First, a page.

Jordan, too, has deep roots in the area, describing herself as a third-generation Harlemite. She attended the Calhoun School, a progressive private school on the Upper West Side, and Brown University and built a career around activism — she was involved in the Black Lives Matter and Occupy Wall Street movements and founded a “cop watch” team, she has said. And she spent time writing and in publishing, including releasing a book that grapples with her personal experiences with domestic violence.

She ran for City Council last year, initially inspired, she told The Nation, by the left-wing members of the “Squad” in Congress. Jordan identifies as a Black socialist, though groups like the Democratic Socialists of America and the left-wing Working Families Party made no endorsement in her primary.

Other prominent left-wing organizations, including the political group associated with Rep. Alexandria Ocasio-Cortez, did offer support, though to date Jordan is not considered a prominent member of the city’s left wing; she is largely unknown even to like-minded officials.

In the ranked-choice primary election, she ultimately prevailed over the incumbent by around 100 votes.

Asked to assess her performance so far in office, Keith L.T. Wright, chair of the Manhattan Democratic Party, replied, “I’ve never had a conversation with her, and I don’t know what she does.”

(Jordan said she welcomed conversations and noted her relationship with the Manhattan Young Democrats. “The future of the Democratic Party is progressive and bold,” she said.)

Patrick J. Lynch, head of the Police Benevolent Association — a union considered toxic by many Democrats for, among other things, endorsing Donald Trump in 2020 — also said that Jordan “is new to the office and we have had no interactions with her.”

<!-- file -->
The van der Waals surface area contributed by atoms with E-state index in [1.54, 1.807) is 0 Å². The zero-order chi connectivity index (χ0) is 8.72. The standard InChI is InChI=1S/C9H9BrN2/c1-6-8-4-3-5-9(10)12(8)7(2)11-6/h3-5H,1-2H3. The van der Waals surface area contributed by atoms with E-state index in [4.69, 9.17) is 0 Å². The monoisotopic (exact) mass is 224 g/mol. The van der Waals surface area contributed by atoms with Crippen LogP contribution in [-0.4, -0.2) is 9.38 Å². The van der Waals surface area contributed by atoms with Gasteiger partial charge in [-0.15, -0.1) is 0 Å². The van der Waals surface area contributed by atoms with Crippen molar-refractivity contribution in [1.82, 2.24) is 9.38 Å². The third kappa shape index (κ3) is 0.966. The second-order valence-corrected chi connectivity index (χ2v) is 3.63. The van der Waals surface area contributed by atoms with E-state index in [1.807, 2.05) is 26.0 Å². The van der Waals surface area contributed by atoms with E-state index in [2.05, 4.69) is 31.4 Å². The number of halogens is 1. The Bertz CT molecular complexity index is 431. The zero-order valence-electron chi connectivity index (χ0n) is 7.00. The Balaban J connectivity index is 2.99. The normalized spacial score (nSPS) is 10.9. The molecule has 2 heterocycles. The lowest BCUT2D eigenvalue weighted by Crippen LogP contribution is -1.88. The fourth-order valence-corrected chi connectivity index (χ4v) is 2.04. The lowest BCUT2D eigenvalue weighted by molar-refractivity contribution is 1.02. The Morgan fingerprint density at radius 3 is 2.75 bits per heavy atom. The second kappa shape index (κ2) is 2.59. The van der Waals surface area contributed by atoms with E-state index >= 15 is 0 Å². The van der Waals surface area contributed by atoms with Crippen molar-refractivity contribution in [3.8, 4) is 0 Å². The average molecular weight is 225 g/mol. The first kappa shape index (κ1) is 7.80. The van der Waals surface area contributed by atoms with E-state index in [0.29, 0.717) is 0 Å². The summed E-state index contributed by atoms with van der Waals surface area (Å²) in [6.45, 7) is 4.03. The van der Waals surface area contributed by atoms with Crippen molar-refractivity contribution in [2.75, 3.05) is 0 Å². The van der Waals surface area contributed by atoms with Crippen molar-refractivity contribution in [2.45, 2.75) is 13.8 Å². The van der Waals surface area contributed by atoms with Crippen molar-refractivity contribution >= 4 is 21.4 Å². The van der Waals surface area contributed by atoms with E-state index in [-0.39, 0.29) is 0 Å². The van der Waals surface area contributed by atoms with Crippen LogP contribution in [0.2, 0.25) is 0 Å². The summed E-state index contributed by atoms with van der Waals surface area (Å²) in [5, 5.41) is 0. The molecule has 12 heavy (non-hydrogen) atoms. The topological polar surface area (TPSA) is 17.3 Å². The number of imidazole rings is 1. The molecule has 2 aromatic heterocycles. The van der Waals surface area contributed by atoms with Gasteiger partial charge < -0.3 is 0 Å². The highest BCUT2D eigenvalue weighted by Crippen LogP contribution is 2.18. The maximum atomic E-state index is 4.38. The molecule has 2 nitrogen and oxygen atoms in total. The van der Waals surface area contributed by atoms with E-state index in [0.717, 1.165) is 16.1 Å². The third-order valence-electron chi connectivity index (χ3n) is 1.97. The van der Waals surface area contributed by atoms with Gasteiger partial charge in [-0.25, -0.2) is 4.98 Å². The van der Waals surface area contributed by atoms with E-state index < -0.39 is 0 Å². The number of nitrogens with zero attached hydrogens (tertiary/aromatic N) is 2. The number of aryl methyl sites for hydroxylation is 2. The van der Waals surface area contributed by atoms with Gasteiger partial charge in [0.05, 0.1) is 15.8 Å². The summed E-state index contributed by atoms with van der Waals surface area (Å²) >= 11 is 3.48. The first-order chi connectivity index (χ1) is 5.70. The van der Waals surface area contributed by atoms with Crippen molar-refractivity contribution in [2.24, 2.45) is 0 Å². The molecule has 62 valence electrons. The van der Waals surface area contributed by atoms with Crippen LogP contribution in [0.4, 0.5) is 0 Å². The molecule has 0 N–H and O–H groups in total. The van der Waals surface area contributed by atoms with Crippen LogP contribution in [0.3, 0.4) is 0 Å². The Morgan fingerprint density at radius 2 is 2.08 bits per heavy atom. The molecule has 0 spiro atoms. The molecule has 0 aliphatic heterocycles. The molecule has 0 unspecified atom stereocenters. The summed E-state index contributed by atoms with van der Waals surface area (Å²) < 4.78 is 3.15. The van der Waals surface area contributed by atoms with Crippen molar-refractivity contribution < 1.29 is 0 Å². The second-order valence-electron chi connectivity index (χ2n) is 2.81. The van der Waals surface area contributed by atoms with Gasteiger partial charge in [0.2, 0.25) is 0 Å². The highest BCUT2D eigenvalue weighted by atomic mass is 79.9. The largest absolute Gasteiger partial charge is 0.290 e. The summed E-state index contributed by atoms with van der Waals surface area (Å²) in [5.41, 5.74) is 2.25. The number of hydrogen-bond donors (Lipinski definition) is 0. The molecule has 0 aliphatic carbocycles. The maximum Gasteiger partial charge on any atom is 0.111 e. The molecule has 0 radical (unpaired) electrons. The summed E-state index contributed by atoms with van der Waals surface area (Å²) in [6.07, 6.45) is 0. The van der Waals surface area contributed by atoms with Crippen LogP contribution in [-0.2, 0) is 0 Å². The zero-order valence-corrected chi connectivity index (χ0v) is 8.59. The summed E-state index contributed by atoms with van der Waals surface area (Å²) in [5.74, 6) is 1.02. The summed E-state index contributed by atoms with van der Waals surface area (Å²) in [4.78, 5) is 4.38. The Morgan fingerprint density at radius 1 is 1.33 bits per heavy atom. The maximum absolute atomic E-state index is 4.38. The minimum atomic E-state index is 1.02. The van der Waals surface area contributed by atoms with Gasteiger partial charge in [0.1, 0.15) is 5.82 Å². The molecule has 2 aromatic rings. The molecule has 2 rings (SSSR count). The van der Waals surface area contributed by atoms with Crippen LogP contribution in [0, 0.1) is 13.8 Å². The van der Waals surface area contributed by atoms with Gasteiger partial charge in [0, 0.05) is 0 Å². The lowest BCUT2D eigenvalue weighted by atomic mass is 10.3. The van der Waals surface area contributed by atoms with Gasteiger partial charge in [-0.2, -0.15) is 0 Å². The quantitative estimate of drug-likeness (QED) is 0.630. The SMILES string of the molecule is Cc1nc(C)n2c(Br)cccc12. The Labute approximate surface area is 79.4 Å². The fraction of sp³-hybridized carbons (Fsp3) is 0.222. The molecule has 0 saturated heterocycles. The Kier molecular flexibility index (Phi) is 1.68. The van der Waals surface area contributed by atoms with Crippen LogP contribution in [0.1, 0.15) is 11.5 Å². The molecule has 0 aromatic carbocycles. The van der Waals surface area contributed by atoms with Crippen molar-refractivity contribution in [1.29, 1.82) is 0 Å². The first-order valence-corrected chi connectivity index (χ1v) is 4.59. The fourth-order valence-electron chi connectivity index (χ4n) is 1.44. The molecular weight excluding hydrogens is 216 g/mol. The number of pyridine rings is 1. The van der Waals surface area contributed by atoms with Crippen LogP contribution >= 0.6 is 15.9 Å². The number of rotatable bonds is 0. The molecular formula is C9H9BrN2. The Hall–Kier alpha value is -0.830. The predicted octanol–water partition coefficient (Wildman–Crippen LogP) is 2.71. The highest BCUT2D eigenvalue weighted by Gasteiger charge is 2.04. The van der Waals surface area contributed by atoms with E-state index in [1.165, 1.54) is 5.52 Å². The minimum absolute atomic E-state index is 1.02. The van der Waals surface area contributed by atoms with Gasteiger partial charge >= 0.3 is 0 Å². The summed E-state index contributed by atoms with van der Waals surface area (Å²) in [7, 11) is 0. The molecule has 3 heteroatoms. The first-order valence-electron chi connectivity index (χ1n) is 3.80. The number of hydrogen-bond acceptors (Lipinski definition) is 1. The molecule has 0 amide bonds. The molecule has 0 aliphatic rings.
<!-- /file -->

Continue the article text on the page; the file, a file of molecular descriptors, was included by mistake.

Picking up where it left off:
“We are aware of her public statements about police officers and public safety,” he said. “They don’t reflect what police officers hear from her constituents.”

Jordan acknowledges “hit-and-miss” dynamics with the police, also saying that she has been both “falsely arrested” and has relied on law enforcement herself when confronting domestic violence.

Her style is far more radical than that of many of her colleagues, but the broadest contours of her approach — to see social services as vital components of public safety — are shared widely among many New York Democrats, including, to some degree, Adams.

“Deep investments in the communities that have for so long been overlooked and left out, underfunded, disinvested in — that is what will keep our communities safe,” said Councilwoman Crystal Hudson of Brooklyn.

Since the shooting, Jordan contacted the families of both the officers and of McNeil, though as of Tuesday she had not connected with them.

She has also maintained other aspects of her schedule, attending a balloon-festooned inauguration celebration Saturday. There, she held a moment of silence to mark the shooting. Then, she recalled, she thanked her team and sought to brace them for the task ahead.

“It’s been a really tough moment to navigate,” she said. “Because people are searching for a villain.”

From Manhattan DA Alvin Bragg:

Day 1 Memo – FACT SHEET

Over-incarceration has not made Manhattan safer. Years of data and research have proven that incarcerating those charged with nonviolent and minor offenses leads to recidivism, and makes us less safe. Proven strategies to address the root causes of this behavior, such as mental health and drug and alcohol addiction, make us safer.

And with jail now costing a half million dollars per year just to house one person, reserving this tool only for those who commit truly violent acts allows our city to use those millions of dollars to prevent gun violence and focus on truly violent crime. Tellingly, for years, Manhattan has over-incarcerated relative to every other borough in NYC, and has higher crime rate (see charts).